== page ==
A 15-year-old high school student in New York State has been charged with three felonies after he allegedly accessed personnel records on his school's poorly configured computer network and then notified his principal of the security weakness.
The unnamed student of Shenendehowa Central School was charged Thursday with computer trespass, unlawful possession of a personal identification information and identity theft, according to news reports. He has been suspended from school and ordered to stand charges in family court in Saratoga County.
He and a peer allegedly gained access to a file containing the personal information of 250 workers because of a district-wide error in setting up a new server. After accessing the information, he sent an email alerting the principal to the breach and signed it "A student." With the help of the district's IT department, the principal identified the boy as the culprit.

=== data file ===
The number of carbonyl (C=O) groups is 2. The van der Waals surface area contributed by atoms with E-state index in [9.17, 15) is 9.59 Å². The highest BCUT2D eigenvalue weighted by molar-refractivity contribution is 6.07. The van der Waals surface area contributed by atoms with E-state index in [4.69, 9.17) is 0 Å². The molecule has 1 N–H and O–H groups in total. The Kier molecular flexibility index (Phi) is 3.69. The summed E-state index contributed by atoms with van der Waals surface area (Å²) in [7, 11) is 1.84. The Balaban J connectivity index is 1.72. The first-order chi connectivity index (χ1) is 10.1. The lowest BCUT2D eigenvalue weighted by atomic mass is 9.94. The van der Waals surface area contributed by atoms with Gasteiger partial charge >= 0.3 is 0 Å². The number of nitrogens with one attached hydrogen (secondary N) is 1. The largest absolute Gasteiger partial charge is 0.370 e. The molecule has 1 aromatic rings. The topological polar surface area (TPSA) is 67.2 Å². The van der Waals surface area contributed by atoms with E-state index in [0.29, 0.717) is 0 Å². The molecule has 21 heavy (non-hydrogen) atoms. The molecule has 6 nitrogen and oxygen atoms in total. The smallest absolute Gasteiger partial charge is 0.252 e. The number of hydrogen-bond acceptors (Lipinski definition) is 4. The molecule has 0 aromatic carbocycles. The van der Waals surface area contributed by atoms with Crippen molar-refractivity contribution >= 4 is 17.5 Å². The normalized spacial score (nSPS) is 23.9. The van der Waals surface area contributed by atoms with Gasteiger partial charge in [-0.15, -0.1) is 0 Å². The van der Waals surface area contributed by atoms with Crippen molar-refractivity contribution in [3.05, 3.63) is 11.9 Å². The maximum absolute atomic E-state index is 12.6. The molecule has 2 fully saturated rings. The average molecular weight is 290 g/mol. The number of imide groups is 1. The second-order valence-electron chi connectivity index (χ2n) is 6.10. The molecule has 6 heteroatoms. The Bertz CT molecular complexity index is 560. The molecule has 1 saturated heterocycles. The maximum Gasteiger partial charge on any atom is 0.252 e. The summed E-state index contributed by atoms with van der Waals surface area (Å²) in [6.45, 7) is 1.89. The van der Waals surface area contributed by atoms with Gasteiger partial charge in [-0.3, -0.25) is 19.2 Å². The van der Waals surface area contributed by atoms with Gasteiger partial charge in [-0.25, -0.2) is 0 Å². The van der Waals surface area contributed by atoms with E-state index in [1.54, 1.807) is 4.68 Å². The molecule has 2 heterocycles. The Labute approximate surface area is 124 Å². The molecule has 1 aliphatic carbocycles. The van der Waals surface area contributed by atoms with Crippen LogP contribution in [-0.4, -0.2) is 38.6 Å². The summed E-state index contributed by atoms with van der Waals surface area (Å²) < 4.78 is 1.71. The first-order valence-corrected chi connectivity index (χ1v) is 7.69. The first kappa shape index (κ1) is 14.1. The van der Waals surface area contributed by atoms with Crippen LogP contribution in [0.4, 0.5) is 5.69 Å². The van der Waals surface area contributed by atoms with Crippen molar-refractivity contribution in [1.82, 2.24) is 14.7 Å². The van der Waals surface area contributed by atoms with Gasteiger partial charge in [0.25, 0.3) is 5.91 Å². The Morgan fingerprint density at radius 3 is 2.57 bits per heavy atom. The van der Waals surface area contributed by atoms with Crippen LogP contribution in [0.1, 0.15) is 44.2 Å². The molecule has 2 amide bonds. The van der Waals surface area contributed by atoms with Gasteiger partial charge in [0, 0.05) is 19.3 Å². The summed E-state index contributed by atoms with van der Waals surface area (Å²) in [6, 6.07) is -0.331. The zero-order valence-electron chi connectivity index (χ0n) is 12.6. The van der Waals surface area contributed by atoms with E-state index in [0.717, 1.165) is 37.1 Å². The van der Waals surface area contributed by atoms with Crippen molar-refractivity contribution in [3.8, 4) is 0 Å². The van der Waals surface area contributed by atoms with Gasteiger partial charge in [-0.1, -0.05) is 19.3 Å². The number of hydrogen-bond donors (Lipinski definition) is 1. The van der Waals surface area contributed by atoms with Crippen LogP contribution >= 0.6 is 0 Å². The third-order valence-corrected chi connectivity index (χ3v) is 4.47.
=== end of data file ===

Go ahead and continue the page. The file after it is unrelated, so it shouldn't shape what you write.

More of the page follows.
"The kid committed an intentional criminal act," state trooper Maureen Tuffey told The Times Union. "He deceitfully used someone else's name and password so he would not get caught and was looking to profit from his criminal act."
All that was needed to access the information was a district password. School officials have admitted that thousands of students, faculty and employees could have accessed the same file for up to two weeks. The file contained the social security numbers, driver's license numbers and home addresses of past and present employees, most of whom were bus drivers.
Since news of the charges were reported late last week, hackers have criticized administrators for turning the student into a scapegoat for the school board's shoddy computer security. We're inclined to agree, although it'd be nice if we knew more about the specifics of the email the fellow sent his principal. Additional coverage is available here and here. ®